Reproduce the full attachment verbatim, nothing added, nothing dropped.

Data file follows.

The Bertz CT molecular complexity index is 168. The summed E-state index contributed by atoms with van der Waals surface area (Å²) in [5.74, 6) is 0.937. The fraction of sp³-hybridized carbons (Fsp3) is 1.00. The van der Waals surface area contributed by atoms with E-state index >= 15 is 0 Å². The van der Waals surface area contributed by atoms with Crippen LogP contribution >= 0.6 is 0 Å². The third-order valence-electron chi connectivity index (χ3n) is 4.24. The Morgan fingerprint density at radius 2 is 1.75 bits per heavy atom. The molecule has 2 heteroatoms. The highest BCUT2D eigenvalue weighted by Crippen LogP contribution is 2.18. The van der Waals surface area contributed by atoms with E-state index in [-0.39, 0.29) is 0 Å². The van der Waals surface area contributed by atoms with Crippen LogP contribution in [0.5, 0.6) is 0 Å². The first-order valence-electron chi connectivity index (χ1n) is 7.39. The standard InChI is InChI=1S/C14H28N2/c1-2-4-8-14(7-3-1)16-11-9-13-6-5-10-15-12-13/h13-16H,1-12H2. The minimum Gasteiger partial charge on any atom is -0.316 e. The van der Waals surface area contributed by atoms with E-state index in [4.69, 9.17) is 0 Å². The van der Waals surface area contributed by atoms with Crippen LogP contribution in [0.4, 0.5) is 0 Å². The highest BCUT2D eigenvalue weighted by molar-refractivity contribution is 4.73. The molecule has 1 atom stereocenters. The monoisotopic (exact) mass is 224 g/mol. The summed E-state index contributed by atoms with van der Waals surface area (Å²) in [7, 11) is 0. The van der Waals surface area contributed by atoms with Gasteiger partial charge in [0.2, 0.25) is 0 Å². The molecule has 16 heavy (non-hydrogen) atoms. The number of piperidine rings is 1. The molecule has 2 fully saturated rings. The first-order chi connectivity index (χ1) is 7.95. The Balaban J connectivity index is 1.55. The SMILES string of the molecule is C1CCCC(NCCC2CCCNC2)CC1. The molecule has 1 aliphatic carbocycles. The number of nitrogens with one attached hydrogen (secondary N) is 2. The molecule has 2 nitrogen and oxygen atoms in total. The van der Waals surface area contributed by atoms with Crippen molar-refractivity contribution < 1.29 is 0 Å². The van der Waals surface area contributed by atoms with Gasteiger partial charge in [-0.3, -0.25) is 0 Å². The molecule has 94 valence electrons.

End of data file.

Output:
The Bertz CT molecular complexity index is 168. The summed E-state index contributed by atoms with van der Waals surface area (Å²) in [5.74, 6) is 0.937. The fraction of sp³-hybridized carbons (Fsp3) is 1.00. The van der Waals surface area contributed by atoms with E-state index >= 15 is 0 Å². The van der Waals surface area contributed by atoms with Crippen LogP contribution >= 0.6 is 0 Å². The third-order valence-electron chi connectivity index (χ3n) is 4.24. The Morgan fingerprint density at radius 2 is 1.75 bits per heavy atom. The molecule has 2 heteroatoms. The highest BCUT2D eigenvalue weighted by Crippen LogP contribution is 2.18. The van der Waals surface area contributed by atoms with E-state index in [-0.39, 0.29) is 0 Å². The van der Waals surface area contributed by atoms with Crippen LogP contribution in [0.5, 0.6) is 0 Å². The first-order valence-electron chi connectivity index (χ1n) is 7.39. The standard InChI is InChI=1S/C14H28N2/c1-2-4-8-14(7-3-1)16-11-9-13-6-5-10-15-12-13/h13-16H,1-12H2. The minimum Gasteiger partial charge on any atom is -0.316 e. The van der Waals surface area contributed by atoms with E-state index in [4.69, 9.17) is 0 Å². The van der Waals surface area contributed by atoms with Crippen LogP contribution in [0.4, 0.5) is 0 Å². The highest BCUT2D eigenvalue weighted by molar-refractivity contribution is 4.73. The molecule has 1 atom stereocenters. The monoisotopic (exact) mass is 224 g/mol. The summed E-state index contributed by atoms with van der Waals surface area (Å²) in [7, 11) is 0. The van der Waals surface area contributed by atoms with Gasteiger partial charge in [0.2, 0.25) is 0 Å². The molecule has 16 heavy (non-hydrogen) atoms. The number of piperidine rings is 1. The molecule has 2 fully saturated rings. The first-order chi connectivity index (χ1) is 7.95. The Balaban J connectivity index is 1.55. The SMILES string of the molecule is C1CCCC(NCCC2CCCNC2)CC1. The molecule has 1 aliphatic carbocycles. The number of nitrogens with one attached hydrogen (secondary N) is 2. The molecule has 2 nitrogen and oxygen atoms in total. The van der Waals surface area contributed by atoms with Crippen molar-refractivity contribution < 1.29 is 0 Å². The van der Waals surface area contributed by atoms with Gasteiger partial charge in [-0.3, -0.25) is 0 Å². The molecule has 94 valence electrons.